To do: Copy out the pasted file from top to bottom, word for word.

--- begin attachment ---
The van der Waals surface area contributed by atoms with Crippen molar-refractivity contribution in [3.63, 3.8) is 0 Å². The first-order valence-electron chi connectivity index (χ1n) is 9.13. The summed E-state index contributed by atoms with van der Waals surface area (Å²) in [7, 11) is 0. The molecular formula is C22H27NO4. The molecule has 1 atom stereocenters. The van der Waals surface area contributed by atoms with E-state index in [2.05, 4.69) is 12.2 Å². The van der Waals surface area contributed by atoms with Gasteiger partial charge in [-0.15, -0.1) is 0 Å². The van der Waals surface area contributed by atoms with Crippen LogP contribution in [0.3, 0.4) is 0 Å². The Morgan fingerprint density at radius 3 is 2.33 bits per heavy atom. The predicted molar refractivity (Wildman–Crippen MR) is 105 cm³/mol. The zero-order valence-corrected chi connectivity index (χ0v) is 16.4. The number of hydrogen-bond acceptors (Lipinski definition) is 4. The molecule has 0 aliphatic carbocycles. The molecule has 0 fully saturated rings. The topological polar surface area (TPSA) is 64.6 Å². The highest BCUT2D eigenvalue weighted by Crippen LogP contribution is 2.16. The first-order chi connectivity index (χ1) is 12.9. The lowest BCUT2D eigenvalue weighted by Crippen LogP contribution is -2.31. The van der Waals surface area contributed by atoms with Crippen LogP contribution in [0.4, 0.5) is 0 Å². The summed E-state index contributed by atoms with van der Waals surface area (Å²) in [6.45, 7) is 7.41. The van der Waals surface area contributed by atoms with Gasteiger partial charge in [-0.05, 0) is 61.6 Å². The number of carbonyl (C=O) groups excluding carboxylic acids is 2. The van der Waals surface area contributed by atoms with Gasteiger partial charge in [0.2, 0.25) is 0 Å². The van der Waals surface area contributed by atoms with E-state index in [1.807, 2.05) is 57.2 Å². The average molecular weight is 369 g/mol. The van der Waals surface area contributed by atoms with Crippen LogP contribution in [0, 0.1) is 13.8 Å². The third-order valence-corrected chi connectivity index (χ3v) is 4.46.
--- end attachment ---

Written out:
The van der Waals surface area contributed by atoms with Crippen molar-refractivity contribution in [3.63, 3.8) is 0 Å². The first-order valence-electron chi connectivity index (χ1n) is 9.13. The summed E-state index contributed by atoms with van der Waals surface area (Å²) in [7, 11) is 0. The molecular formula is C22H27NO4. The molecule has 1 atom stereocenters. The van der Waals surface area contributed by atoms with E-state index in [2.05, 4.69) is 12.2 Å². The van der Waals surface area contributed by atoms with Gasteiger partial charge in [-0.15, -0.1) is 0 Å². The van der Waals surface area contributed by atoms with Crippen LogP contribution in [0.3, 0.4) is 0 Å². The Morgan fingerprint density at radius 3 is 2.33 bits per heavy atom. The predicted molar refractivity (Wildman–Crippen MR) is 105 cm³/mol. The zero-order valence-corrected chi connectivity index (χ0v) is 16.4. The number of hydrogen-bond acceptors (Lipinski definition) is 4. The molecule has 0 aliphatic carbocycles. The molecule has 0 fully saturated rings. The topological polar surface area (TPSA) is 64.6 Å². The highest BCUT2D eigenvalue weighted by Crippen LogP contribution is 2.16. The first-order chi connectivity index (χ1) is 12.9. The lowest BCUT2D eigenvalue weighted by Crippen LogP contribution is -2.31. The van der Waals surface area contributed by atoms with Crippen LogP contribution in [0.4, 0.5) is 0 Å². The summed E-state index contributed by atoms with van der Waals surface area (Å²) in [6.45, 7) is 7.41. The van der Waals surface area contributed by atoms with Gasteiger partial charge in [-0.05, 0) is 61.6 Å². The number of carbonyl (C=O) groups excluding carboxylic acids is 2. The van der Waals surface area contributed by atoms with Gasteiger partial charge in [0.2, 0.25) is 0 Å². The van der Waals surface area contributed by atoms with E-state index in [1.807, 2.05) is 57.2 Å². The average molecular weight is 369 g/mol. The van der Waals surface area contributed by atoms with Crippen LogP contribution in [0, 0.1) is 13.8 Å². The third-order valence-corrected chi connectivity index (χ3v) is 4.46.